• Google FTW (Score:5, Insightful)

    by cosm (1072588) <<moc.liamg> <ta> <3msoceht>> on Friday March 05, 2010 @07:21PM (#31377306)
    In case it gets slashdotted, heres the cached [74.125.113.132] version of the Legal Deposit Libraries Act 2003
    • by cosm (1072588)
      For you AntiRTA types, the Legal Deposit Libraries Act 2003 is the specific document that 'legitimizes' this form of dumbassery.
      • Re: (Score:3, Informative)

        by Homburg (213427)

        No, it's the regular copyright law that legitimizes the dumbassery. The Legal Deposit Libraries Act provides a partial relief from this, in that it exempts deposit libraries from aspects of copyright law in copying online material if they are doing so for the purposes of archiving materials covered by the act. The problem is that, at the moment, websites are not specifically covered by the act, which gives the government the power to set up regulations covering non-print media, without specifying any partic

    • by MichaelSmith (789609) on Friday March 05, 2010 @07:54PM (#31377472) Homepage Journal

      Google is so going to gaol.

    • Re: (Score:1, Troll)

      by nanoakron (234907)

      Just read it. Very good. Completely applicable and even specifically mentions works on the internet.

      Non-story. /thread.

      • by nanoakron (234907)

        How the hell is this a troll?

        I'm AGREEING with the parent post.

        The Act specifically mentions works on the internet and says they can be archived.

        'Redundant' or 'Overrated' maybe.

        'Troll'? WTF?

  • by mjperson (160131) <mjperson@mit.edu> on Friday March 05, 2010 @07:37PM (#31377386)

    From the article:

    "The team currently has to contact the copyright holder of every website it wants to archive and this process has just a 24 percent response rate."

    Actually, I'd say they have almost a 100% response rate. They ask the copyright holder, "May I please have a copy of your content?" and in most cases, they receive a response within 500 milliseconds saying, "Sure! Here it is!"

    • by Anonymous Coward on Friday March 05, 2010 @08:07PM (#31377542)

      let's not assume that permitting someone to view a copy somehow grants them license to retain, redistribute, or otherwise archive that copy. These are very different legal concepts.

      • I am a fan of opt in. I think perhaps changing robots.txt may be easier than changing any countries laws. I would love for all my insightful comments to be stored forever and for free too.

        Steve

        • by cdrguru (88047)

          The problem is with the level of intelligence on the Internet today you will find someone that posted some incredibly lame comment when they are 10 years old. Then, 20 years later a prospective employer finds this, ignores the context (and the age when it was posted) and drops the resume in the trash.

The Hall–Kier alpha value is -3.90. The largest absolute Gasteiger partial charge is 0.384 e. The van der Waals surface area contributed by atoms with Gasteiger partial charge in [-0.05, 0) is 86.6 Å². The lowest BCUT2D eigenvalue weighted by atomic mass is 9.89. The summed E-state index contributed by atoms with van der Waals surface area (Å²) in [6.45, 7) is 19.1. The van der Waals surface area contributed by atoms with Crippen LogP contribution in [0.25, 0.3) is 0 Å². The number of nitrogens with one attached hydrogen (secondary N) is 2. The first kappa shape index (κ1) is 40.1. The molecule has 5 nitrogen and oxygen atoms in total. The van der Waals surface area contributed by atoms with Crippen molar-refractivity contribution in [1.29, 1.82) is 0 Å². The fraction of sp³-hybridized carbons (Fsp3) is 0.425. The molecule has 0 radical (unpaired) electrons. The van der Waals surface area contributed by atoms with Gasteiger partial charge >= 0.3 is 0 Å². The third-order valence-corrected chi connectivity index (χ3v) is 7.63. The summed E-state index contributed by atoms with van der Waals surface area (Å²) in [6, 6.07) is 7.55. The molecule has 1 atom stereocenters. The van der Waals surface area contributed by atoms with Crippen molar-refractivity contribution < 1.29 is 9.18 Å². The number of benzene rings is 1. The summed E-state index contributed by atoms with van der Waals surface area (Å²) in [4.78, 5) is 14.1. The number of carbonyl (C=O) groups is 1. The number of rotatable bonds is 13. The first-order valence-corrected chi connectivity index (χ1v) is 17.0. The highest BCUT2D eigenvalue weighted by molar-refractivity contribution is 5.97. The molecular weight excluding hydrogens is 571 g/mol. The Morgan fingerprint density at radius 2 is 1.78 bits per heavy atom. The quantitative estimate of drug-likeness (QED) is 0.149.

Some things are meaningful to archive. Others are, well, stupid. Today, we focus mostly on the stupid and ignore the things that would be good to archive.

    • by russotto (537200)

      Actually, I'd say they have almost a 100% response rate. They ask the copyright holder, "May I please have a copy of your content?" and in most cases, they receive a response within 500 milliseconds saying, "Sure! Here it is!"

      But then to store the content, that's another copy, not the same as the bits transmitted over the wire. There may be other copies made in the process of making that copy, which may or may not count. Copyright is completely and irretrievably broken where computers and the web are conc

  • by HalAtWork (926717) on Friday March 05, 2010 @07:40PM (#31377406)
    So the "Save Page As..." command in the File menu is illegal in Britain?
    • by biryokumaru (822262) * <biryokumaru@gmail.com> on Friday March 05, 2010 @07:51PM (#31377462)
      Only if you save it under httpd/html.
    • by cosm (1072588)
      I imagine page saves via the File Menu will be going down with IE being pooped on by the EU on the daily.
    • Re: (Score:2, Troll)

      by Hurricane78 (562437)

      God... people are DUMB...

      How do you, and those who made that “law” think that page gets onto your screen?

      By storing an copying it! In your network chip’s cache. In your CPU’s cache. In your RAM. On your hard disk (browser cache!). In your graphics RAM. On your screen. In your brain. And in ever place that you talk to, about it.

      Information that can not be copied, can not be proven to exist (to anyone outside of those already holding it). Simple as that.
      Why do people such a hard time,

      • Oops. Sorry, I missed the typos even in the preview.
        .
        .
        .
        Ok, I’ll go to bed! ;)

      • Re: (Score:2, Insightful)

        by Anonymous Coward

        God... people are DUMB...

        Sure. Some can't even see the difference between cache and archive.

        • by daveime (1253762)

          An archive is a cache with no expiry time. Now who's dumb ?

  • by unity100 (970058) on Friday March 05, 2010 @07:47PM (#31377434) Homepage Journal